MRI for Migraines
Many people have suffered from migraines their entire life. Others find that debilitating headaches suddenly occur. For the latter, it's less clear for them whether it's a migraine or something else. Dental issues, tension headaches, and even brain tumors may be mistaken as migraines. So how do you know? Some things can be ruled out by a doctor based on the location, accompanying symptoms, and frequency of the headaches. However, to confirm a migraine diagnosis, more and more doctors are turning to imaging tests.
Changes in the Brain
In early 2013, a study published in the journal Radiology showed that there is an abnormal thickness of the cortex and some of the surface area of the brain in migraine sufferers. The areas of the brain that process pain were shown to have a thinner cortex, or outer lining, which may explain why migraine headaches are so difficult for sufferers to deal with. Auras and areas of intense white matter are another common result for many migraine symptoms. Though these did not correlate to specific migraine symptoms, these areas were often found to be structurally related to the thin cortex regions that also accompanied this result.
These studies haven't been repeated enough times to create an accurate assessment to predict migraines in those who don't suffer from them yet, but deeper studies are being done. Correlations are being studied now between specific symptoms, locations where cortical areas are thin, and the brain processes that are found beneath those sections of cortex. Studies looking at different thicknesses of cortex and correlated symptoms are being done as well. It is hoped that these studies can lead to specific migraine biomarkers that can be found when mapping the brain.
Can I Get an MRI Now?
Currently, if you are suddenly suffering from a new spate of headaches, it is likely that you will be given an MRI. Though situations like hormonal life changes, latent allergies, and large stressors may bring dormant migraines to life for you, most people know that they are migraine sufferers by the time that they're adults. Because of this, the MRI is often done to rule out more serious brain issues. It is likely that your neurologist will be up-to-date on the newest studies on MRI results and migraine biomarkers, and can let you know if you have the brain structure that makes this a likely diagnosis.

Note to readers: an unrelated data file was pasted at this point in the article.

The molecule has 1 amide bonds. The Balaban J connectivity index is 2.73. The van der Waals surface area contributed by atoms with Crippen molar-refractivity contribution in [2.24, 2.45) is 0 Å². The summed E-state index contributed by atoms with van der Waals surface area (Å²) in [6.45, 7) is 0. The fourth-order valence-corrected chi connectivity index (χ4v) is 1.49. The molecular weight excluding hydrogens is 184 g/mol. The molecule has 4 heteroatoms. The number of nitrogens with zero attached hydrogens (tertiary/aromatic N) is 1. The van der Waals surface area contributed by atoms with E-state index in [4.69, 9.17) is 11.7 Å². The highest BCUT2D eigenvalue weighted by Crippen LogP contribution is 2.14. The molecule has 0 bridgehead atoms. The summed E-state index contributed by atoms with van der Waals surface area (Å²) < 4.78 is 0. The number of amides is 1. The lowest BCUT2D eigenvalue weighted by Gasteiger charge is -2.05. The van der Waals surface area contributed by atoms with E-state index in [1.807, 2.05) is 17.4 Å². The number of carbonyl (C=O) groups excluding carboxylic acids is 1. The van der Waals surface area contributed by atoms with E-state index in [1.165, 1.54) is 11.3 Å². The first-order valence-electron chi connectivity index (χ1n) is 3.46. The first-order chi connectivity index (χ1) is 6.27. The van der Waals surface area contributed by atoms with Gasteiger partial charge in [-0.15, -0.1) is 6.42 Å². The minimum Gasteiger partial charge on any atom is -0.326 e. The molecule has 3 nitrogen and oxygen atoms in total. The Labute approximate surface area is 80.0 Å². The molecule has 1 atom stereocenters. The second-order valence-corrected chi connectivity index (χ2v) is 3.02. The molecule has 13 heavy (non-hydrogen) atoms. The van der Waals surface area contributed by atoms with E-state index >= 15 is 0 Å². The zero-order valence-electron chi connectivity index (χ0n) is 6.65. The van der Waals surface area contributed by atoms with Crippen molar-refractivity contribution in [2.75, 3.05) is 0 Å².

What to Know Before Your Test
An MRI is one of the most detailed imaging tools available to the medical field today. However, there are a number of people who may need to choose alternate tests or wait until a better time because of certain conditions. The MRI uses very powerful magnets to show the images inside your body. If you have metal implanted in your body anywhere, however, it's important to discuss this with your physician. Things like metal dental fillings are rarely magnetic, and shouldn't be an issue. However, if you have had pins or plates added to your body as a result of broken bones, particularly in the skull, an MRI may not be possible. Other conditions that make an MRI less likely include pacemakers, aneurysm clips, pregnancy, insulin pumps, TENS back pain devices, metal eye sockets, cochlear implants, spine stabilization rods, severe lung disease, GERD, claustrophobia, and obesity weighing 300 lbs and more. A test will usually take between 40 minutes and three hours, depending on how much of your body needs to be imaged. Because this is done in cross-section one thin layer at a time, you are expected to be able to lie very still for very long periods of time.